A forcer or launching device, for example, a piston 27 and a kicker 25, which may be a cam, a piston, an electrical solenoid, a pneumatic cylinder, or the like, acts on a card volume 15 a, at the lower surface thereof, so as to eject the card volume 15 a upwards. Card volumes 15 a may ejected upwards in a sequential manner, until substantially all of the cards in a deck of cards have been so ejected. The volumes sequentially ejected may be arranged a physically contiguous sequence, or may be ejected in another order. The ejection sequence may repeated rapidly for a plurality of such sequences. It may be imagined that the cards are in a somewhat chaotic state, with some cards being in contact with the bottom surface 120 or the piston 27, and some cards in varying dynamic positions, displaced with respect to the bottom surface, depending approximately on the time since the last ejection of the particular card or groups of cards. The pistons 27 may project above a surface 120 when actuated, which may be the surface that the cards rest upon when the device is not ejecting cards.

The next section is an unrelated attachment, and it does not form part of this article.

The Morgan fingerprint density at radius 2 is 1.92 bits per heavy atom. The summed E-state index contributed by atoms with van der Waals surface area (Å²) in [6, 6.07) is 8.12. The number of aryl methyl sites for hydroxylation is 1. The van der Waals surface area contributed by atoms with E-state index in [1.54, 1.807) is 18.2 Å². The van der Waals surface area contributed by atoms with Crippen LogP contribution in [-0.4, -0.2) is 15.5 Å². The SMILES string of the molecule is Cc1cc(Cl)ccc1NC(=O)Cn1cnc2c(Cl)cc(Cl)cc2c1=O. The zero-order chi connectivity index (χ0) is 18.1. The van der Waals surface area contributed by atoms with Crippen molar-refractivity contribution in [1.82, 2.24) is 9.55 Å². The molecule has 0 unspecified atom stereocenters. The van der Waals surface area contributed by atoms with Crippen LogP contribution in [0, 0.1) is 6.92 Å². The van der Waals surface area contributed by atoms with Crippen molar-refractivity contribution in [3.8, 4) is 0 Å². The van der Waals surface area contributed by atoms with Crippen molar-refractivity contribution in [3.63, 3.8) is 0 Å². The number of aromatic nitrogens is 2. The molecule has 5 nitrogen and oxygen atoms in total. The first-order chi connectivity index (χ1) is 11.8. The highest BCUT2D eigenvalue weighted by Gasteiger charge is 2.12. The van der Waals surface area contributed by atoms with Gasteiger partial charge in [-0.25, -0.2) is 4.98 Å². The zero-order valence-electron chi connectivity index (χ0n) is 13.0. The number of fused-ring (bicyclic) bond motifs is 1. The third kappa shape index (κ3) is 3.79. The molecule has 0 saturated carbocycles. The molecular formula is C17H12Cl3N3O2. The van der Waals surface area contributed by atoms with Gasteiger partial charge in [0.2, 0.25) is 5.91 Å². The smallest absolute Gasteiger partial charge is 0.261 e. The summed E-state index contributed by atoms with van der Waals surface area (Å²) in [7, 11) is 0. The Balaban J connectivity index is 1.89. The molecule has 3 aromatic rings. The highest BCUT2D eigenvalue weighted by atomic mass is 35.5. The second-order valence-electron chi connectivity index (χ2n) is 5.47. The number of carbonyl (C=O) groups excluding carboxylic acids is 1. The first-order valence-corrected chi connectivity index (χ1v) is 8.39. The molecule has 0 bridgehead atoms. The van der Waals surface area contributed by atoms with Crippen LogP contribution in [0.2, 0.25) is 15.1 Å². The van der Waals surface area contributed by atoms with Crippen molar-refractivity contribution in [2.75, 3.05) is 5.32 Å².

The ejection of a volume of cards 15 a may be characterized as having a number of states: for example, repose, ejection, upward free flight, and free fall. In repose, the cards of the volume may be at rest with respect to the bottom surface 120, and in contact with either the bottom surface 120, or a piston 27 projecting through the bottom surface, or both of the structures. When the piston 27 is actuated, so as to eject the volume of cards 15 a, the piston 27 moves rapidly in the second dimension of the interior compartment 70, and the volume of cards 15 a being in contact with the piston 27 is accelerated in the second dimension until the piston 27 reaches the end of a travel distance. The piston 27 is constrained so the overall linear motion is limited, however, the volume of cards 15 a may continue to move in the second dimension, with an initial velocity equal to the terminal velocity of the piston 27. The motion of the piston 27 is arrested by a stop or other mechanism, and the piston 27 may return to the repose position by action of the force of gravity. The return may be assisted by a spring, a double acting solenoid or pneumatic device, or other mechanism having a similar effect. The volume of cards 15 a, however, continues in an upward direction, and may be said to be ejected from the remainder of the deck 15. The initial velocity of the volume of cards 15 a when the piston 15 a reaches the end of the stroke is sufficient that the minimum height reached by a lower card edge of the volume of cards 15 a is greater than the dimension of a card in the direction of motion.